Ad Campaign – Johnson’s Baby Oil, 1972

When you have the face of a girl and the body of a woman you still want the skin of a baby.

A few days ago I wrote about how teens in the early 1970s were really into little girl prints and ruffles and such, and here is an ad that plays directly to that trend. It is from 1972, and I found it in a copy of Seventeen, which was the major teen fashion magazine of that time.  Ditsy print, ruffled cap sleeves, and curled pigtails:  that was high school in the early 70s.  (But not the exposed midriff, not at school anyway!)

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7 responses to “Ad Campaign – Johnson’s Baby Oil, 1972

  1. It’s funny you mention the “little girl” theme Lizzie, as I was just thinking about that, and how things like Love’s Baby Soft perfum etc also promoted this “sexy/child” image for girls and women in the 70s. I wonder if it was a backlash against the strong feminist vibe, like the maxi dress/prairie look was a swing away from mod mini dresses. It’s interesting to see some of the ads for items like this in my vintage magazines – they stand out to today’s eyes and minds but I wonder if they were just thought of as part of the culture of the time. Always interesting – thanks for sharing!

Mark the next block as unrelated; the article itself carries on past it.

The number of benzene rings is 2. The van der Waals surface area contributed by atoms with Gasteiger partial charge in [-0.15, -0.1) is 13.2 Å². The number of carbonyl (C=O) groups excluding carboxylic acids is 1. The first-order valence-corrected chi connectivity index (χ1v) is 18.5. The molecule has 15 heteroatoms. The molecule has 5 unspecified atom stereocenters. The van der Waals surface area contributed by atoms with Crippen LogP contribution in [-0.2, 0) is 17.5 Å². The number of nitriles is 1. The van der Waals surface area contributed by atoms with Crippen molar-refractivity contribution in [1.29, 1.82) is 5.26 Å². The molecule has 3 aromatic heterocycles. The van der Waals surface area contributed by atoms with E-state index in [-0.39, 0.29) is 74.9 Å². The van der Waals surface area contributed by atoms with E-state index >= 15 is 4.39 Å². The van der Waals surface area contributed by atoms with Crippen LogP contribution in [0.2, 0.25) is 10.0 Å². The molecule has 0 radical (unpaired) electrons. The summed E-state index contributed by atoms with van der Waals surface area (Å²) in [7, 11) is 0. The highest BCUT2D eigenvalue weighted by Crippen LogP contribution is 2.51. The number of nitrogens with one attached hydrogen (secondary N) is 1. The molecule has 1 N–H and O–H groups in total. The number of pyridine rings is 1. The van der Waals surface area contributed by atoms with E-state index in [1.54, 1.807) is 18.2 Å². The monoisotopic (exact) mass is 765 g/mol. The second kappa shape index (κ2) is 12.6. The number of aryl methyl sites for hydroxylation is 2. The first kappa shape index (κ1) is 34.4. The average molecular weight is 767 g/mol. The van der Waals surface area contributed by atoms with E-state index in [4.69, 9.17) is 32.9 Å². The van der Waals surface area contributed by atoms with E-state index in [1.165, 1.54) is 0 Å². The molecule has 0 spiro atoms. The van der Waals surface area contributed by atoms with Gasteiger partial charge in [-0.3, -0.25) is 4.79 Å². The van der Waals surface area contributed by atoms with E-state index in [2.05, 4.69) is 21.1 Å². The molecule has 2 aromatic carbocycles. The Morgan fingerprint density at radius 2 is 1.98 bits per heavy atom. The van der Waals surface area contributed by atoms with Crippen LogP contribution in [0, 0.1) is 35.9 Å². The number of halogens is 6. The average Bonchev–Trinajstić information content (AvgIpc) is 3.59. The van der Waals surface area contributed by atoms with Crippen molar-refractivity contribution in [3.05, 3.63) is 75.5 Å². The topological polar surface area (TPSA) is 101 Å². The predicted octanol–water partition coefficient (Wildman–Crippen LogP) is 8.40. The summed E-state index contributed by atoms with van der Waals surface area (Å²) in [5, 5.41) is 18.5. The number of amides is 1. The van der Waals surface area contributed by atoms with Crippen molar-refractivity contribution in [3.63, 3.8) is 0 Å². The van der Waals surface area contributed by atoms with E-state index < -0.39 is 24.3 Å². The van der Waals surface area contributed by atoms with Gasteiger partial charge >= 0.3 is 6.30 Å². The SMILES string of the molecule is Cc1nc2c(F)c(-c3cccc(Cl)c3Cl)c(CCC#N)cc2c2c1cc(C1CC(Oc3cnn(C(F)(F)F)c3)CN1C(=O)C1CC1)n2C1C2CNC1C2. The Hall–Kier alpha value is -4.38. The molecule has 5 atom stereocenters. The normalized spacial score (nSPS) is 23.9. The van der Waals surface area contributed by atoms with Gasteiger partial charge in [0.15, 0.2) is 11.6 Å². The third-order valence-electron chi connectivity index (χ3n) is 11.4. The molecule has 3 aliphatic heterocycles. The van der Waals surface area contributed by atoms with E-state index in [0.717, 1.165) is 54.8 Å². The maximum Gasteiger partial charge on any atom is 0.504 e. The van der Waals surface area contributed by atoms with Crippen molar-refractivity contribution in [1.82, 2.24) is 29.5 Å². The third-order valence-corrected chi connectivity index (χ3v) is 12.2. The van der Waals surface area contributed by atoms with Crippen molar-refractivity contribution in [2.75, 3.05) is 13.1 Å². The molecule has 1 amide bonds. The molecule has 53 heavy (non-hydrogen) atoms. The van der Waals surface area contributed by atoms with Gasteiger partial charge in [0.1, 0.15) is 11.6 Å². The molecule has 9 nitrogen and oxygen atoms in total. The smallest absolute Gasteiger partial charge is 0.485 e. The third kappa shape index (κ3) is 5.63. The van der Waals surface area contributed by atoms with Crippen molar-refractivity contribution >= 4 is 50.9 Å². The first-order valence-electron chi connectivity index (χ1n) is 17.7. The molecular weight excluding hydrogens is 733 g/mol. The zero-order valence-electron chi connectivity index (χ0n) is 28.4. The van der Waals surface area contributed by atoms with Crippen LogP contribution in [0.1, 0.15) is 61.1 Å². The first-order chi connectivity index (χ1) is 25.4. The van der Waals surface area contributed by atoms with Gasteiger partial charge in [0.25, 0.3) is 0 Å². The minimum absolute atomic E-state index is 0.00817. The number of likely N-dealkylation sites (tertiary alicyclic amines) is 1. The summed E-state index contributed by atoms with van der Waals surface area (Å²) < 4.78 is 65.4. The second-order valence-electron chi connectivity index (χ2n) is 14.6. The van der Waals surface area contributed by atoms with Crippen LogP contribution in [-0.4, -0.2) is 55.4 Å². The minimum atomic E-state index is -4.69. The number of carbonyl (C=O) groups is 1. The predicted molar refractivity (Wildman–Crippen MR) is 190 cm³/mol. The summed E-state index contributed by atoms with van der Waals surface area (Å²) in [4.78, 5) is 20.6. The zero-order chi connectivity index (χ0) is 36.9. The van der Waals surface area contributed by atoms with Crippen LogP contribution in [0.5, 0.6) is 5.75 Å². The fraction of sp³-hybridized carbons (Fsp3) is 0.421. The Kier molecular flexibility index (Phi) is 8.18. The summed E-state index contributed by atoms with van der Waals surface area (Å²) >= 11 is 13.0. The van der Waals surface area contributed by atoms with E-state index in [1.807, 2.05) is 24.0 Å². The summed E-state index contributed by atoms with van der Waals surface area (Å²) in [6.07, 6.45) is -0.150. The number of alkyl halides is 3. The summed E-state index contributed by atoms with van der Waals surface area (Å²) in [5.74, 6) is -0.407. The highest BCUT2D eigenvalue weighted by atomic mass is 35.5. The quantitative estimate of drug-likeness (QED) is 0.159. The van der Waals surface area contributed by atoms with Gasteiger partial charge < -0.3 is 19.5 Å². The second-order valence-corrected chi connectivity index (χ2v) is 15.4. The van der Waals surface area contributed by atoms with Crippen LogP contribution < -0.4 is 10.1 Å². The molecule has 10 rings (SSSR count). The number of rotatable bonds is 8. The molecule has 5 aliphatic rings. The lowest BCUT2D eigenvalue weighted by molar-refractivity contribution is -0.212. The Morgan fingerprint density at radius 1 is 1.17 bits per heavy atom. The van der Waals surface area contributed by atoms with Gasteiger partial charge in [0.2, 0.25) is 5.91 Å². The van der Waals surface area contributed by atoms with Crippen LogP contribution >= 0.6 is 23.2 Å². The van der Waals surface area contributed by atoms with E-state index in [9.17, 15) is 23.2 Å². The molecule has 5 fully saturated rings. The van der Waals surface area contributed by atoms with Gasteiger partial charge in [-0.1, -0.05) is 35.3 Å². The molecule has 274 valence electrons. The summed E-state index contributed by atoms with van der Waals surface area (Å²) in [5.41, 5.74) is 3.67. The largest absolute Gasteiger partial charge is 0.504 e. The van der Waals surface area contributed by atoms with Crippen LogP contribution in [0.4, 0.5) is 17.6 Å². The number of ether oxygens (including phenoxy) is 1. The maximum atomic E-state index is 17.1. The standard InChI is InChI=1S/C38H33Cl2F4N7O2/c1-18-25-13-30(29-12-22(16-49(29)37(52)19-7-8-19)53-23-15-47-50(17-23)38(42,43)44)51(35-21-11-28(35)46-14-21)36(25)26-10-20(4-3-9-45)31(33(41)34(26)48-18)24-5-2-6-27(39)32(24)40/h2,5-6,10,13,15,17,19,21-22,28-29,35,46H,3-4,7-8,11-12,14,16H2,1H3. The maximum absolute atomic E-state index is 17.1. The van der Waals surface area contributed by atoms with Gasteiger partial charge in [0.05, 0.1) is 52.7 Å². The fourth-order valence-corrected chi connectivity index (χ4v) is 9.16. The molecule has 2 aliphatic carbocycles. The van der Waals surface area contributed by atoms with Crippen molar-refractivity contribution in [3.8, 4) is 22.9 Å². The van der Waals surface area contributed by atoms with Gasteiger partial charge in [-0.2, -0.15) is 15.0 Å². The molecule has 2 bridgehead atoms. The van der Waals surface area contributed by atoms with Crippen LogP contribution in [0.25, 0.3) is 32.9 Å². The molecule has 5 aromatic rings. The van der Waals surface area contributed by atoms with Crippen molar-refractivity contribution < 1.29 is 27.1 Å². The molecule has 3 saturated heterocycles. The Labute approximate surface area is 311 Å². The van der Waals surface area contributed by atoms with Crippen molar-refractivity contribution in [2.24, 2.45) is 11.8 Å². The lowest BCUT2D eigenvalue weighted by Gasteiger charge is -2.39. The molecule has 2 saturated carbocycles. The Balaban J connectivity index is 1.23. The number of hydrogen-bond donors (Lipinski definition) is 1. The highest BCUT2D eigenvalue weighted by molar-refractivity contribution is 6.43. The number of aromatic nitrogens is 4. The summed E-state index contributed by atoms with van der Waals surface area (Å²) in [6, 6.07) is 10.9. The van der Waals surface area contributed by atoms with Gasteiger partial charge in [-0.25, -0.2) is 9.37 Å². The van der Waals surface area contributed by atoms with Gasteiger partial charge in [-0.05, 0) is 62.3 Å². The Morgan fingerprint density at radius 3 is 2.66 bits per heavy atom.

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  2. I remember my mother using Johnson’s Baby Oil for tanning and as a makeup remover – I love the smell of it. The ad above makes me a little uncomfortable – doesn’t the model look a little older than high-school age?

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  3. Oh, how times change!

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  4. Not sure what it is, exactly, but I find this pic a tad creepy.

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    • I think the clue is in Mod Betty’s comments. The odd juxtaposition of an older girl dressed like a younger one combined with the slightly suggestive pose is a bit cringe-inducing.

      It’s just a great example of the mixed messages that teens got (and are still getting) concerning attractiveness and sexuality.

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  5. That is very interesting. I was a little girl in the 70s. I also remember baby oil being used as a tanning solution until people realized how badly the skin burns, especially if you are fair skinned as I am! You made some interesting points regarding the mixed messages for teens. Now that I am married, my husband often explains that there is a difference between “attractive” and “distractive”. Things that are well-fitted and well-constructed can be far more attractive than those that are just “distractive”.

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